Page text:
NCPA - National Center for Policy Analysis

THE WHO'S SICK MANIFESTO

November 12, 2008

The World Health Organization (WHO) claimed in August 2008 that "social injustice is killing people on a grand scale."  Its major report on the "social determinants of health" concluded that social and economic inequality is a major global driver of disease, and only massive government intervention and redistribution of wealth can improve the health of the poor.  But the side effects of this prescription may be worse than the disease, says the Fraser Institute. 

In fact, WHO's recommendations seem to be aimed at undermining economic growth and increasing unemployment, says Fraser:

  • Government regulations that make it difficult to fire employees make it difficult to hire employees, especially inexperienced young workers.
  • Countries that have the lowest unemployment -- such as the United States and Australia -- also have the most flexible labor markets, combined with welfare states that incentivize work rather than indolence.
  • More baffling is the WHO's rejection of free trade; free trade has been demonstrated beyond doubt to be the biggest weapon against poverty.
  • Since China recommenced international trade in the 1980s, 400 million people have been lifted out of poverty.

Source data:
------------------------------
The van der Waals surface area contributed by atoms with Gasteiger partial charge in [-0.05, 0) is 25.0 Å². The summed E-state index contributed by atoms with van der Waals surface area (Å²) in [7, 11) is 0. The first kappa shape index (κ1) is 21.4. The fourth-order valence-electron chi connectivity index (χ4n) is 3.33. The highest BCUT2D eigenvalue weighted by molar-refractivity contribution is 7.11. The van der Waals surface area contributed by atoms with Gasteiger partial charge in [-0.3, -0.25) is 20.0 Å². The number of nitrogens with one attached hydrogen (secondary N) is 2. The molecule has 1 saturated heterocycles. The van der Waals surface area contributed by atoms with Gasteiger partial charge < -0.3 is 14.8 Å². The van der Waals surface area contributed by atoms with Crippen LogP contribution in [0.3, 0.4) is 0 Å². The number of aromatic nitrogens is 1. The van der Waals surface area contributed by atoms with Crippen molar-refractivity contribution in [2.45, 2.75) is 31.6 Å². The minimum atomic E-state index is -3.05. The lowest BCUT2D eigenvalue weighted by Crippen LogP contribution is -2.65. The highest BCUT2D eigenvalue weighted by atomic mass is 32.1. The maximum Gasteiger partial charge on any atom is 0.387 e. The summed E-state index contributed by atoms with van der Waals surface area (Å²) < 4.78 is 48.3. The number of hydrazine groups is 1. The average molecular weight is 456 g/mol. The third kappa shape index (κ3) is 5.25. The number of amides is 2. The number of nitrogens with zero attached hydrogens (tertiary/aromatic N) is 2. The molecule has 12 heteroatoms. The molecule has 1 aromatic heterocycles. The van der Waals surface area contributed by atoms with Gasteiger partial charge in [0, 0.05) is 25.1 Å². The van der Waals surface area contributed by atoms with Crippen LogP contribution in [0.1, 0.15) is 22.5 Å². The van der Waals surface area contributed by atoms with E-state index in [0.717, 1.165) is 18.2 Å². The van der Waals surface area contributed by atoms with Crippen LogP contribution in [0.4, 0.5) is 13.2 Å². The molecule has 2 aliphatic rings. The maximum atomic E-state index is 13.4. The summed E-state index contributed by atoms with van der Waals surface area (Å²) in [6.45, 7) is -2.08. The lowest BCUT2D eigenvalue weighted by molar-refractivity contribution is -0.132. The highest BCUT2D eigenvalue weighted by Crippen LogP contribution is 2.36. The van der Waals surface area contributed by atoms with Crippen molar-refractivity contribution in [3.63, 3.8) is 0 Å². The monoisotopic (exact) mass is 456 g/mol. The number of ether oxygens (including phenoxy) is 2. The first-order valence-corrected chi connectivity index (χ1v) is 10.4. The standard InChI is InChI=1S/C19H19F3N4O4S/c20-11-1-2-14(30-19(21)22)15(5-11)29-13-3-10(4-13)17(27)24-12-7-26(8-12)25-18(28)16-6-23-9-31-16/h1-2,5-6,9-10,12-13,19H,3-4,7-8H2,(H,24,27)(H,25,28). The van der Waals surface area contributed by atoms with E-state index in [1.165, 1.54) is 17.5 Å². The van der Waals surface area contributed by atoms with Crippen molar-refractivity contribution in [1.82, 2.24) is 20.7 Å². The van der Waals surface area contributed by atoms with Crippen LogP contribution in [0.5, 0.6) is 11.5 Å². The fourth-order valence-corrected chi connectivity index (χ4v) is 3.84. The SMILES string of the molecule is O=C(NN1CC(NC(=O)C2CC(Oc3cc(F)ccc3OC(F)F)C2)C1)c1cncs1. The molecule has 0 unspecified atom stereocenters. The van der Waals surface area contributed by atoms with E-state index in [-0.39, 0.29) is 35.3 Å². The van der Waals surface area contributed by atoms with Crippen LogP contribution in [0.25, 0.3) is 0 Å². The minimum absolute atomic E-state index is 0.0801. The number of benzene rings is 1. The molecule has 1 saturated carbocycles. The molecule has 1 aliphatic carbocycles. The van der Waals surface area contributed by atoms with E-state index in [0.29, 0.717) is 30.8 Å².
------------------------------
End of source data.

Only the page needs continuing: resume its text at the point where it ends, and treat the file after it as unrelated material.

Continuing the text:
Moreover, the doom-laden picture of global inequality is not as bad as WHO suggests, says Fraser:

  • The number of poor people in the world has declined by 375 million since 1981, even while the total world population increased by 1.6 billion during the same period.
  • The rate of economic growth in poor countries is now outstripping that of rich countries for the first time since the 1960s, and global disparities in health and education are rapidly improving.
  • Economic growth is causatively associated with improved health, largely because it enables people to afford better living conditions, sanitation and health technologies.

The real problem is that the poorest countries do not trade nearly enough, says Fraser.  Nearly 70 percent of the world's trade barriers are imposed by governments in poor countries on people in other poor countries.

Source: Philip Stevens, "The WHO's sick manifesto," Fraser Institute, October 2008; Commission on Social Determinants of Health, "Closing the gap in a generation: Health equity through action on the social determinants of health," World Health Organization, August 2008.

 

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